Contemporary crime films are often compared to the defining antecedents to contemporary crime—critical hits from the 1990s like Goodfellas and Pulp Fiction. Generally, these are sites of contention in which it becomes easy to tear down a new film by being too directly inspired by previous, successful films. There is something to these comparisons, given a film like Pulp Fiction, which helped ring in a golden age of independent films in the 1990s, directly influenced a number of films. But this form of criticism by comparison—I’m guilty of doing it often—can come across as limiting and exclusionary in an unproductive way.
With this in mind, I am in something of a bind. Arkansas, which is due to be released on VOD on May 5, feels like an attempt to hearken back toward these ’90s films. And to a fault. The film is comic actor Clark Duke’s feature directorial debut (he also co-stars and co-writes), and it follows a pair of newly anointed drug dealers (Duke and Liam Hemsworth). Through voiceover, we meet Kyle (Hemsworth), who almost immediately cues us in to his drug dealer status (“I’m a drug dealer”). The moody monologue introduces Kyle as a stoic, workmanlike peon within an Arkansas-based drug-running empire led by the elusive and anonymous “Frog.”
After abruptly receiving a “promotion,” Kyle is sent on the road with a partner, a foil personality in the form of Swin (Duke). Sleazy and crass, Swin is perhaps too near-sighted to truly understand what he has gotten himself into by moving up to the next rung in the organizational ladder. Kyle, on the other hand, is the cold and calculating type who has an almost innate handle on how to be a ruthless criminal. He admits to having no philosophy in life (which I guess makes him a nihilist by default), though he comes to care for Swin in a brotherly sort of way.
All the same, neither of these characters truly evolve beyond their on-the-road introductions to each other. They are given arcs, as is the figurehead behind the criminal enterprise, but the script does not build to these arcs’ conclusions in a satisfying way.
Part of this is due to an odd pacing issue. The film is simultaneously, paradoxically, too rapid and dragging. It takes a long time for the plot to come to life, and when it does it only does so in small flashes of energy. There is a lackadaisical quality to the film’s first two acts. This would seemingly be a means of ingratiating the audience to the film’s unseemly characters, and it does seem as though the script is trying to pull us into the orbit of these characters’ morbid mirth. Swin, for example, is introduced as a comic relief character who is also a creep, a combination which inexplicably wins over his love interest, Johnna (Eden Brolin). As she gets wrapped up in his charm, we are meant to, as well. Perhaps by the end we do, to some extent, but not so much so that it warrants the amount of plotless time we spend with him, Kyle, and their superior (John Malkovich).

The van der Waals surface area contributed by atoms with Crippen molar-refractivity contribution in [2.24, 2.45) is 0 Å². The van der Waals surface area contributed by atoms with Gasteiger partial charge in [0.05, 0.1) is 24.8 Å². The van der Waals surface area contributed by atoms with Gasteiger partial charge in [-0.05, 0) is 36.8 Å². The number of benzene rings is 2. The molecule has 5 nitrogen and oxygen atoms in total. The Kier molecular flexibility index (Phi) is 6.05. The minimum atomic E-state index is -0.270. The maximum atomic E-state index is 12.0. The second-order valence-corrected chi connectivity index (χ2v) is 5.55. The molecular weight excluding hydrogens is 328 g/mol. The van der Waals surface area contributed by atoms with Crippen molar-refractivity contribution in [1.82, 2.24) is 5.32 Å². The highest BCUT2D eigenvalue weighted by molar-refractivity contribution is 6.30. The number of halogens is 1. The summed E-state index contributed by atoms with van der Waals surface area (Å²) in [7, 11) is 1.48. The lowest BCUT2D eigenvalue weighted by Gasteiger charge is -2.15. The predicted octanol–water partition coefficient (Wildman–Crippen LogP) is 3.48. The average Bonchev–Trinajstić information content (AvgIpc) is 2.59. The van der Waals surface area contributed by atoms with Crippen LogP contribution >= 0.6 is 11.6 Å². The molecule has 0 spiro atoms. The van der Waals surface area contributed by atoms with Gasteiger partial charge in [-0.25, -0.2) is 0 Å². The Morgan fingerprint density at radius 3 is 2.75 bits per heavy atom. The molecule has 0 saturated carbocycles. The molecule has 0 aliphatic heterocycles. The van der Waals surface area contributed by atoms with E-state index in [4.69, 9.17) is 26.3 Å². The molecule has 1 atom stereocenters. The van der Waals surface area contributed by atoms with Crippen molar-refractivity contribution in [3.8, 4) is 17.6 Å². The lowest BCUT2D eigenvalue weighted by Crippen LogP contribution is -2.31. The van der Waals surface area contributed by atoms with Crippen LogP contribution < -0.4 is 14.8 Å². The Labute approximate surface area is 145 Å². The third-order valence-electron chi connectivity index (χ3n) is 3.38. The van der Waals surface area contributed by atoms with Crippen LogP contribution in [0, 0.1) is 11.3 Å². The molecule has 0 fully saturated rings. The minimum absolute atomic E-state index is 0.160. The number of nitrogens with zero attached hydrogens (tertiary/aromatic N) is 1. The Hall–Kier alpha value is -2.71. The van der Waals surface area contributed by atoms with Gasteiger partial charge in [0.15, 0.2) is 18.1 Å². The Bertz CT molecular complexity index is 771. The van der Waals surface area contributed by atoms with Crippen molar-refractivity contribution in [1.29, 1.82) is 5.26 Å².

To be clear, there is character to this movie. Duke, moving out of his comedy comfort zone, does add fairly consistent humor to what is otherwise a melodramatic crime film. But even if you are drawn to these characters’ personalities, the script takes a fairly boilerplate crime film and draws it out, spreading the two-hour long film’s plot thin. Once it reaches the final act, the script does provide some intriguing resolutions to character arcs, but these resolutions read less poignant after trudging through a meager plot and a belabored flashback structure.
This last act is where Arkansas gets to shine, even if that shine is dulled by what has come before. With the film’s three central characters firmly planting themselves in newfound roles, the question of their fates suddenly has stakes. And there is something to the (belated) realization of these character arcs, given that these characters are embroiled in a massive, and massively dangerous, miscommunication. There is a delicious irony to this, which leaves a bittersweet taste in one’s mouth when the film concludes.
But the lumpy narrative does this conclusion a disservice. In this sense, Duke’s adherence to the seminal influences which began this review is an impediment to his film’s success. The Tarantino-inflected narrative structure hampers the story by diverting to lengthy flashback “chapters.” There is also a general conventionality to the narrative. Despite following a well-worn generic path, however, there are kernels of novelty in Arkansas. Were the narrative more streamlined and the characters more firmly established, the film may be on the road to sleeper status in the crime film genre. As delivered, I am less optimistic.
As always, thanks for reading!
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—Alex Brannan (@TheAlexBrannan)